It is hard to say exactly when this idea became an ossified dogma of the modern physicist, but it was perhaps around about 1970 or 1980. After discovering the forces of electromagnetism and gravitation centuries earlier, scientists discovered two more forces in the twentieth century: the weak nuclear force and the strong nuclear force. Then somewhere along the line, physicists seemed to erect a great big “Mission Accomplished” banner, rather like George W. Bush's team did on an aircraft carrier a few weeks after the initial invasion of Iraq in 2003. Physicists came to believe that they had figured out all of the important forces at work in the universe.

mission accomplished
The central dogma of modern physics

A modern physicist is someone with great confidence that he understands every major force at work in the universe. He is willing to consider that there may be new types of matter that he doesn't know about. He is willing to consider that there may be some unusual type of energy that he doesn't know about. He is willing to consider that there may be whole other universes he knows nothing about. But the modern physicist draws the line at considering the possibility of unknown forces at work in our universe. No, no, no, he thinks to himself, we already have all the forces of the universe figured out.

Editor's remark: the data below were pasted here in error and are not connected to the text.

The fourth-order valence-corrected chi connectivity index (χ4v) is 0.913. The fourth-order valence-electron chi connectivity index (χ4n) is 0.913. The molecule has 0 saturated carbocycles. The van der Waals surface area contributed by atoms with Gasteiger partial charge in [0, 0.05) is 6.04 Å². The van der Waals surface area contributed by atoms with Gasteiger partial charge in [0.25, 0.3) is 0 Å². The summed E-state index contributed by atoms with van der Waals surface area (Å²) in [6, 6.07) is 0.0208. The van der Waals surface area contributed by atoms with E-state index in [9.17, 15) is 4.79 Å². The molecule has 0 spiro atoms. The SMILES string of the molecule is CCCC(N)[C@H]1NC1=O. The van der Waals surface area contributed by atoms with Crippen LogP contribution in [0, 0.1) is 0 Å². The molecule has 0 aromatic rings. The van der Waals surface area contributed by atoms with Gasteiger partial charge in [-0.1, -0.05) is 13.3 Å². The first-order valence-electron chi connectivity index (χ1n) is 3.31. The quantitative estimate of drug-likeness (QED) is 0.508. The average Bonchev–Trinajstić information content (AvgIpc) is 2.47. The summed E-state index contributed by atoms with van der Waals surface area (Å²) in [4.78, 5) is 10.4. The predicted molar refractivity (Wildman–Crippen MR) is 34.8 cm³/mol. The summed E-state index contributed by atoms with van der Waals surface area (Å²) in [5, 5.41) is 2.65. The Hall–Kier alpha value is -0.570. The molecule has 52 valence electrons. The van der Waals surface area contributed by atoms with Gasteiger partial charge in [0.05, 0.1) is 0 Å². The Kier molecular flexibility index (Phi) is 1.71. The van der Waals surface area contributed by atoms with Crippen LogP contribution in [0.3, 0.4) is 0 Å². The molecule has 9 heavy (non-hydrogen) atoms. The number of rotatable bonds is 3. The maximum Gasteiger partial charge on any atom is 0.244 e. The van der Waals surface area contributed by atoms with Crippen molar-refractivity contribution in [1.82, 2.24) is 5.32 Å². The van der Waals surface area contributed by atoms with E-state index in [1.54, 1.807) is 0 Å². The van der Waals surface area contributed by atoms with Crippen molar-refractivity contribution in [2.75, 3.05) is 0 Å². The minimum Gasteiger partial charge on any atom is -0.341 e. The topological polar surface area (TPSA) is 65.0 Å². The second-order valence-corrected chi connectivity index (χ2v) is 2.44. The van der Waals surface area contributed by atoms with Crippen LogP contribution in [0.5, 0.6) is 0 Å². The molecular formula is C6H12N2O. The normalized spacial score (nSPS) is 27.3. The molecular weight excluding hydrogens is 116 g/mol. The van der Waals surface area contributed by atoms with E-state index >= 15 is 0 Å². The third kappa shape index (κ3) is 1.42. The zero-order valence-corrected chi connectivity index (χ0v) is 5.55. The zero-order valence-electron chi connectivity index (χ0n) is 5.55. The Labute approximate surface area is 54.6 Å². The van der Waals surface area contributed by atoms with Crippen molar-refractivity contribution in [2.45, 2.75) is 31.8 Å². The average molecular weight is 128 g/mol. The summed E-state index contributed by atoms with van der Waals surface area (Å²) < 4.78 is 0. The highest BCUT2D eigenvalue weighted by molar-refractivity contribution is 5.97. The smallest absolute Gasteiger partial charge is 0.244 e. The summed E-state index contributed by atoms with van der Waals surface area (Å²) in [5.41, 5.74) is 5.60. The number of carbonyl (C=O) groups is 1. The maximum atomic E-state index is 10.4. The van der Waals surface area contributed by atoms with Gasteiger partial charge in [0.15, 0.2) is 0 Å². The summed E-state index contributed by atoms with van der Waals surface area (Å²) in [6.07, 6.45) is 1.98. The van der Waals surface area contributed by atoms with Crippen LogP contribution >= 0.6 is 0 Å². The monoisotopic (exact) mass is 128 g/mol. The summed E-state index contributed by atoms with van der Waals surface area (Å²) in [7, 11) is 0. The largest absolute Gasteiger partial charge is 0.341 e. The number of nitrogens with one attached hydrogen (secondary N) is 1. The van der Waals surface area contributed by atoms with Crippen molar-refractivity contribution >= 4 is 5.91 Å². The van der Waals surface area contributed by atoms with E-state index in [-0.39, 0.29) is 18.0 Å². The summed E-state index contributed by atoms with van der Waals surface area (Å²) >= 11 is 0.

Perhaps we can understand this vaunting affectation if we think of it as a kind of firewall. Admitting any unknown force at the work in the universe might open the door to possibilities many a physicist wishes to exclude, such as the idea that what is going on in the universe is not merely the result of blind chance. To lock out such ideas that make them uncomfortable, physicists cling to the pretension that they understand all forces at work in the universe.